Company K had no heavy anti-tank weapons, and they were not on a safe place when a German tank pinned them down. Snipers were behind them in the church tower. There was one house between the tank and the Company.
The tank started firing at the house, hoping to force a breakthrough. American soldiers who were in the house, were immediately slained or injured. The walls of the house were so thick, that every shot arose dust clouds. It would be only a matter of time before the wall would collapse.
After five grenades, a perfect smokescreen was created. They ran down a slope to the original positions. There was fierce shooting. From the woods behind them came German infantry. The group had not slept 40-45 hours and was exhausted. We ran to the main road and that was just in time: German tanks drove upo the main road …
When the group reached the forest, Germans shot at them. It was a hidden group of American tanks. Frohmaders group identified themselves and the shooting stopped.
Eventually they got a piece of forest allocated where they dug in. It was impossible to dig a hole in the frozen ground. Suddenly grenades exploded around us. Robert Logestrom was hit by a piece of shrapnell. That was the end of his war.
Robert F. Kauffman: Early in the morning the order came for Kauffmans team, who are still in the ruins filled with debris, to withdraw to a small stone barn. This was behind our position on the left. Again it was unknown who gave that order.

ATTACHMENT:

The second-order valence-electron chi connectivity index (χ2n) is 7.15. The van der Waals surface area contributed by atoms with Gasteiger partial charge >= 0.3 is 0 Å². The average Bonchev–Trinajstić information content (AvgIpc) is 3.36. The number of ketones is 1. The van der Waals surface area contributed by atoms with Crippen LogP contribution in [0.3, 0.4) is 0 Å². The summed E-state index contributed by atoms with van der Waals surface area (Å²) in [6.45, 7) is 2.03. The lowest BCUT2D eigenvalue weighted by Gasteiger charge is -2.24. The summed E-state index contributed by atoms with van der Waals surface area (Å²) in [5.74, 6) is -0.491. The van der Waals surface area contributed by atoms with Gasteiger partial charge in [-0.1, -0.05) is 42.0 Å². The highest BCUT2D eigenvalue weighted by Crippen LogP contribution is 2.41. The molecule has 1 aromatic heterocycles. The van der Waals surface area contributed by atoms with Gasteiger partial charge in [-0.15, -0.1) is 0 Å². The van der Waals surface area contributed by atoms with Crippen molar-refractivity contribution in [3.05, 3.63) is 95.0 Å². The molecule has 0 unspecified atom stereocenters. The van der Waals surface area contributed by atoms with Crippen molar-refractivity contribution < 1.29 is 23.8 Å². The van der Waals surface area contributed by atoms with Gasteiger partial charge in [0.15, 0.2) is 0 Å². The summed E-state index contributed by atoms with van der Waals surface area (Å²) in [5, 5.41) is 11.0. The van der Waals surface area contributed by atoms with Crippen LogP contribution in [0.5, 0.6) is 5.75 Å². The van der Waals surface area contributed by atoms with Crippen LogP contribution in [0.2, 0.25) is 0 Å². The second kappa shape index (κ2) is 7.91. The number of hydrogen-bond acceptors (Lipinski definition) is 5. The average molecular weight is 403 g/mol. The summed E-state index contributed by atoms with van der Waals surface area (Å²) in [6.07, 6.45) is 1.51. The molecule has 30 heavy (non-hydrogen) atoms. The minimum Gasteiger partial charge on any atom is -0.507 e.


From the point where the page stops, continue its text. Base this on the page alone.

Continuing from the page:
Again the team had the cross an area that was sprayed with machine gun fire from the left front. The last few remaining men of the team arrived unhurt at the barn, where allready other Americans had arrived. In total there were a about ten men, who heavily guarded the shed. Behind the barn was a light machine gun, manned by two soldiers.
The roadblock blocked the attack and eliminate two enemy tanks. The Americans lost a self-propelled tank destroyer.
By the afternoon Compagnie L is ordered to return to the higher road. The Company comes under heavy fire after they have left their positions at the roadblock. The fire comes from the southwest and they think the fire comes from enemy tanks which withdrew from the roadblock. In order to avoid the fire the company makes an envelopment to the higher road, but it cost them considerable time.
At 13.45 hours Combat Command B is waiting for the command of Brigadier General Boudinot to attack. Company L still did not arrive at the position of the Battalion.
The battalion commander and the S-3 went straight to the meeting point and at 13.55 hours he received the orders to attack Grandmenil
Robert F. Kauffman: After a night noth sleeping and a few days without eating, Kauffman was hungry. He opens a can of cheese, the least favorite of all. From the second floor, men shouted that a German tank arrives, east of the barn.
Soon there are four tanks approaching and Kauffman hunger is over. Ultimately, no fewer than thirteen tanks were reported, with infantry behind them.
If the first tank stops opposite Kauffman,the men behind the barn open fire. Several turrets focus on the barn. One fired, which killed the two U.S.soldiers.